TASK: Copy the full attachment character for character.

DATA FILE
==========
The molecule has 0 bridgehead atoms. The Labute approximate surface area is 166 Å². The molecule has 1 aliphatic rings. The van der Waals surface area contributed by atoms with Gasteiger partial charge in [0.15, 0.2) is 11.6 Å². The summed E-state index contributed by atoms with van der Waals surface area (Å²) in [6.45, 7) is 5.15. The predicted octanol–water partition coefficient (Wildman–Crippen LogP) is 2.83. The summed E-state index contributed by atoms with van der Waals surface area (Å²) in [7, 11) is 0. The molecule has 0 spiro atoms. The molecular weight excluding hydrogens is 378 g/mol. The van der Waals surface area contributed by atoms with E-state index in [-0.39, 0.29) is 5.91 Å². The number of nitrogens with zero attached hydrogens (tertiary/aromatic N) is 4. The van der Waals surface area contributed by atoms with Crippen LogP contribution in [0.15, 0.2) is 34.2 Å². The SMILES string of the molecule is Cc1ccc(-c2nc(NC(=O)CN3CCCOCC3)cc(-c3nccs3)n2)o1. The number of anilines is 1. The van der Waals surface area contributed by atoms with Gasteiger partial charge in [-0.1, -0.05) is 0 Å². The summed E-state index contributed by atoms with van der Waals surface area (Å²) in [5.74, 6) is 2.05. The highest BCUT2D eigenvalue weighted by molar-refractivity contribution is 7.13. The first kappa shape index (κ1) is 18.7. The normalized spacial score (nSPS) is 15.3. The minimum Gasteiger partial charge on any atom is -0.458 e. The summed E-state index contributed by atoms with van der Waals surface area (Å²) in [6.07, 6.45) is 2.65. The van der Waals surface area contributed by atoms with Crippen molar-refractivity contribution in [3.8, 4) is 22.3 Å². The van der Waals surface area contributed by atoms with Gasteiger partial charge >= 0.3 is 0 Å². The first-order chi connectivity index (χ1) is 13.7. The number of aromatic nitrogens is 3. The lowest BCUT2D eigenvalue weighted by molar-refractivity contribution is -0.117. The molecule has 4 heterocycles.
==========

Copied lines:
The molecule has 0 bridgehead atoms. The Labute approximate surface area is 166 Å². The molecule has 1 aliphatic rings. The van der Waals surface area contributed by atoms with Gasteiger partial charge in [0.15, 0.2) is 11.6 Å². The summed E-state index contributed by atoms with van der Waals surface area (Å²) in [6.45, 7) is 5.15. The predicted octanol–water partition coefficient (Wildman–Crippen LogP) is 2.83. The summed E-state index contributed by atoms with van der Waals surface area (Å²) in [7, 11) is 0. The molecule has 0 spiro atoms. The molecular weight excluding hydrogens is 378 g/mol. The van der Waals surface area contributed by atoms with E-state index in [-0.39, 0.29) is 5.91 Å². The number of nitrogens with zero attached hydrogens (tertiary/aromatic N) is 4. The van der Waals surface area contributed by atoms with Crippen LogP contribution in [0.15, 0.2) is 34.2 Å². The SMILES string of the molecule is Cc1ccc(-c2nc(NC(=O)CN3CCCOCC3)cc(-c3nccs3)n2)o1. The number of anilines is 1. The van der Waals surface area contributed by atoms with Gasteiger partial charge in [-0.1, -0.05) is 0 Å². The summed E-state index contributed by atoms with van der Waals surface area (Å²) in [5.74, 6) is 2.05. The highest BCUT2D eigenvalue weighted by molar-refractivity contribution is 7.13. The first kappa shape index (κ1) is 18.7. The normalized spacial score (nSPS) is 15.3. The minimum Gasteiger partial charge on any atom is -0.458 e. The summed E-state index contributed by atoms with van der Waals surface area (Å²) in [6.07, 6.45) is 2.65. The van der Waals surface area contributed by atoms with Crippen molar-refractivity contribution in [3.8, 4) is 22.3 Å². The van der Waals surface area contributed by atoms with Gasteiger partial charge >= 0.3 is 0 Å². The first-order chi connectivity index (χ1) is 13.7. The number of aromatic nitrogens is 3. The lowest BCUT2D eigenvalue weighted by molar-refractivity contribution is -0.117. The molecule has 4 heterocycles.